Analyst: Blame Investors for High Gas Prices

Sign of the Futures? Last week, a study determined that Chicago, Ill., had the highest gas prices.

Sign of the Futures? Last week, a study determined that Chicago had the highest gas prices in the nation. Tim Boyle/Getty Images hide caption

itoggle caption Tim Boyle/Getty Images

Contango Futures

An example of how the investing strategy works:

  • Buy oil today for $71
  • Sell a 6-month futures contract on the oil -- for $76
  • In six months, collect the $5 profit
  • Annual return: 14 percent -- at very little risk

Everyone knows that oil prices are high because demand in places like China has boomed while supply has remained stagnant or fallen. But some oil analysts are focusing on a different issue: the amount of oil that's being held off the market in storage.

These analysts say the oil market has created big incentives to hold on to oil rather then sell it.

The steady increase in the price of oil is usually explained in a fairly straightforward way. Fast growth in China and India has created a market in which supply just barely matches demand. And in a market sensitive to possible disruptions, anything from political unrest in Nigeria to corroded pipelines in Alaska can bring a spike in prices.

That's the typical explanation. But some in the industry think it's too simple. They say other factors are just as important as the relationship between demand and supply. Chief among them is "contango," a market term for the situation in which a commodity — like oil — has a higher future value than its current price.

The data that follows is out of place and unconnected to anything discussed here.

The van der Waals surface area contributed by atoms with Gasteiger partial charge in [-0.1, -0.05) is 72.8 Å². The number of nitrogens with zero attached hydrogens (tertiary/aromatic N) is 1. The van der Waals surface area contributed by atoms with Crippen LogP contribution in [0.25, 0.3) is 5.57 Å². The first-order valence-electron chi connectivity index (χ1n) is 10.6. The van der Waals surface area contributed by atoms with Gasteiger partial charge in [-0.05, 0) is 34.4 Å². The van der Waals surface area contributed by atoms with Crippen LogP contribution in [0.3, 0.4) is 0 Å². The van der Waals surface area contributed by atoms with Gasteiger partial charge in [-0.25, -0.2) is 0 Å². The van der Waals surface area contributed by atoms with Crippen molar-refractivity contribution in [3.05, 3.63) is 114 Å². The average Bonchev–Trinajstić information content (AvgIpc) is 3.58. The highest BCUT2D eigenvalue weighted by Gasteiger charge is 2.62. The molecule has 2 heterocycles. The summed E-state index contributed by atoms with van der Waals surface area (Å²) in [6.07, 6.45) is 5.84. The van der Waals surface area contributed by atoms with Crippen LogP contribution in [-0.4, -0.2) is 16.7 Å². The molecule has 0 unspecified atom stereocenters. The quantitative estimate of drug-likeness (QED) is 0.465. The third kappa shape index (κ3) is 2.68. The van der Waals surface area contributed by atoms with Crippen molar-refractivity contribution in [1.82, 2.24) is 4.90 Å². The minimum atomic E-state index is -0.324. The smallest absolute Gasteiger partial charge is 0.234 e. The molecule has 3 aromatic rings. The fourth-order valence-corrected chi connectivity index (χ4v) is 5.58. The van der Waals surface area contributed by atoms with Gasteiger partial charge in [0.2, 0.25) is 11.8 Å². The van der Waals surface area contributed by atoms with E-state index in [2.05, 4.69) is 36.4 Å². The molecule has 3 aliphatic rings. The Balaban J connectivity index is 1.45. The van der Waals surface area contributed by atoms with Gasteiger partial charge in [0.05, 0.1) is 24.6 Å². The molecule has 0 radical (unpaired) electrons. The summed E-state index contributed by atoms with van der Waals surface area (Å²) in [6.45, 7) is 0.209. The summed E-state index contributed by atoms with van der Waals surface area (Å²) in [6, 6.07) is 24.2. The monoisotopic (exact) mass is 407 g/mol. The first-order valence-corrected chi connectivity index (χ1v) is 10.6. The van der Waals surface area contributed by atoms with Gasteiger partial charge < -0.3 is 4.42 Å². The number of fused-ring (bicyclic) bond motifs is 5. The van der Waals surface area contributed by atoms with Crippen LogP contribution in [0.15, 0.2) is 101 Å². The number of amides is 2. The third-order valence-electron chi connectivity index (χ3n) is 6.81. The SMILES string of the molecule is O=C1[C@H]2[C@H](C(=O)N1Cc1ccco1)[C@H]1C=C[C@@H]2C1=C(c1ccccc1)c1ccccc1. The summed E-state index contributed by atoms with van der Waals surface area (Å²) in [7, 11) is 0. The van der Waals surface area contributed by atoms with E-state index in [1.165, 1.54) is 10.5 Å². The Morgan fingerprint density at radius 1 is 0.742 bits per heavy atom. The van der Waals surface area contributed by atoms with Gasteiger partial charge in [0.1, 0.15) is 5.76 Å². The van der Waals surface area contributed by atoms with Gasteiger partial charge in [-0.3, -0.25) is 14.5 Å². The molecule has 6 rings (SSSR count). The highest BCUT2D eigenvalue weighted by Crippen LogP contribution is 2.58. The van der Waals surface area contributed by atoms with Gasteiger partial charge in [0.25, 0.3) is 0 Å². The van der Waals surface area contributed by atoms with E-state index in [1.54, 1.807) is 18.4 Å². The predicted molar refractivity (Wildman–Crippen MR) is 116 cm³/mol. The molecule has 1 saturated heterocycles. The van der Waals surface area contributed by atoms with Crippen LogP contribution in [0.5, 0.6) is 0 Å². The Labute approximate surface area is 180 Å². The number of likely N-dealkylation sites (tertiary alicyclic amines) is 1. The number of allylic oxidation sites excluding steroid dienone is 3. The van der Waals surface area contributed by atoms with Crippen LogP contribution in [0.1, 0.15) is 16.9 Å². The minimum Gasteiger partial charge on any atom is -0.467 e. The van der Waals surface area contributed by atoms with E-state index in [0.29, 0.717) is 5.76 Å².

Oil companies and others like to buy futures contracts to make sure they've got oil coming to them well into the future. But lately, people who have nothing to do with the oil industry are buying oil futures, holding them as can't-lose investments that can return well over 10 percent.

Investment banks from Morgan Stanley to Goldman Sachs are making so much money from oil futures that they've become a hot investment for all sorts of big-money players.

Some of the biggest players are U.S. pension funds, which have put billions of dollars into oil futures. At least one analyst thinks that pension funds have become part of the machinery driving higher gas prices.

"I think if you saw all the pension funds walk away," says Ben Dell, an oil analyst at Sanford Bernstein, "you'd probably see a $20 drop in the crude price."

Dell compares removing pension funds from the oil market to "losing the whole of Chinese incremental demand."

The problem, he says, is that pension funds and other investors are buying oil to remove it from the market — which can help drive up demand — before selling it for a profit some months later.

Dell believes that when the world's oil storage capacity is met, bankers and fund managers will look elsewhere for profits. That, he says, would almost certainly benefit consumers.

There are many oil analysts who disagree, though. They say oil prices will stay high as long as there is trouble in the Middle East. And that could be for a very long time.

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